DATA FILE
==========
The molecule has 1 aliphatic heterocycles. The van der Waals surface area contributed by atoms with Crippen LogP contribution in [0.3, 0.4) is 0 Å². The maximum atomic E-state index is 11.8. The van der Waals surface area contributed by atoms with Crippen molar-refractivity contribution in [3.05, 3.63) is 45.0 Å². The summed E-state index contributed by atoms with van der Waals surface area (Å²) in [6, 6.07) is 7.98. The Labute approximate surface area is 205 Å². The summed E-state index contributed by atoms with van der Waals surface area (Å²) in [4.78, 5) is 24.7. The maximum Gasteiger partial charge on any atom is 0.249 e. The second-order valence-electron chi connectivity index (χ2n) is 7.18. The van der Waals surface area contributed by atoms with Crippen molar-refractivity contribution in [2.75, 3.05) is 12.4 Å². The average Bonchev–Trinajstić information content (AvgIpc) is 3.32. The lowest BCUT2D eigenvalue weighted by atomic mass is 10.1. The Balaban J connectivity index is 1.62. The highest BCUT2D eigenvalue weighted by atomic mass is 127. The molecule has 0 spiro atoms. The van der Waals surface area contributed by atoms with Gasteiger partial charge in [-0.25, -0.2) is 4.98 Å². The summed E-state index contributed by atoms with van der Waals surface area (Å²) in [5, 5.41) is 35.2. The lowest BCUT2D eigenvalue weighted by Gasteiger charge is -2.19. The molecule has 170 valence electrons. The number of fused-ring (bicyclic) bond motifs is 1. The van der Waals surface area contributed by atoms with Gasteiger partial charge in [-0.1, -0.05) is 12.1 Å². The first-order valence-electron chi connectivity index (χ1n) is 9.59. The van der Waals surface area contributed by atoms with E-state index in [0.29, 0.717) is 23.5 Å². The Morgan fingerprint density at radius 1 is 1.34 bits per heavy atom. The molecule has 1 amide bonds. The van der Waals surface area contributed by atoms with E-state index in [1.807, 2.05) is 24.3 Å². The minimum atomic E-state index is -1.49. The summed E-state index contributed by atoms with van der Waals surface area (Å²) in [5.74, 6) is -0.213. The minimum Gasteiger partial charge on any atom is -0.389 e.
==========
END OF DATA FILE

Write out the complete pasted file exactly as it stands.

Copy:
The molecule has 1 aliphatic heterocycles. The van der Waals surface area contributed by atoms with Crippen LogP contribution in [0.3, 0.4) is 0 Å². The maximum atomic E-state index is 11.8. The van der Waals surface area contributed by atoms with Crippen molar-refractivity contribution in [3.05, 3.63) is 45.0 Å². The summed E-state index contributed by atoms with van der Waals surface area (Å²) in [6, 6.07) is 7.98. The Labute approximate surface area is 205 Å². The summed E-state index contributed by atoms with van der Waals surface area (Å²) in [4.78, 5) is 24.7. The maximum Gasteiger partial charge on any atom is 0.249 e. The second-order valence-electron chi connectivity index (χ2n) is 7.18. The van der Waals surface area contributed by atoms with Crippen molar-refractivity contribution in [2.75, 3.05) is 12.4 Å². The average Bonchev–Trinajstić information content (AvgIpc) is 3.32. The lowest BCUT2D eigenvalue weighted by atomic mass is 10.1. The Balaban J connectivity index is 1.62. The highest BCUT2D eigenvalue weighted by atomic mass is 127. The molecule has 0 spiro atoms. The van der Waals surface area contributed by atoms with Gasteiger partial charge in [-0.25, -0.2) is 4.98 Å². The summed E-state index contributed by atoms with van der Waals surface area (Å²) in [5, 5.41) is 35.2. The lowest BCUT2D eigenvalue weighted by Gasteiger charge is -2.19. The molecule has 170 valence electrons. The number of fused-ring (bicyclic) bond motifs is 1. The van der Waals surface area contributed by atoms with Gasteiger partial charge in [-0.1, -0.05) is 12.1 Å². The first-order valence-electron chi connectivity index (χ1n) is 9.59. The van der Waals surface area contributed by atoms with E-state index in [0.29, 0.717) is 23.5 Å². The Morgan fingerprint density at radius 1 is 1.34 bits per heavy atom. The molecule has 1 amide bonds. The van der Waals surface area contributed by atoms with E-state index in [1.807, 2.05) is 24.3 Å². The minimum atomic E-state index is -1.49. The summed E-state index contributed by atoms with van der Waals surface area (Å²) in [5.74, 6) is -0.213. The minimum Gasteiger partial charge on any atom is -0.389 e.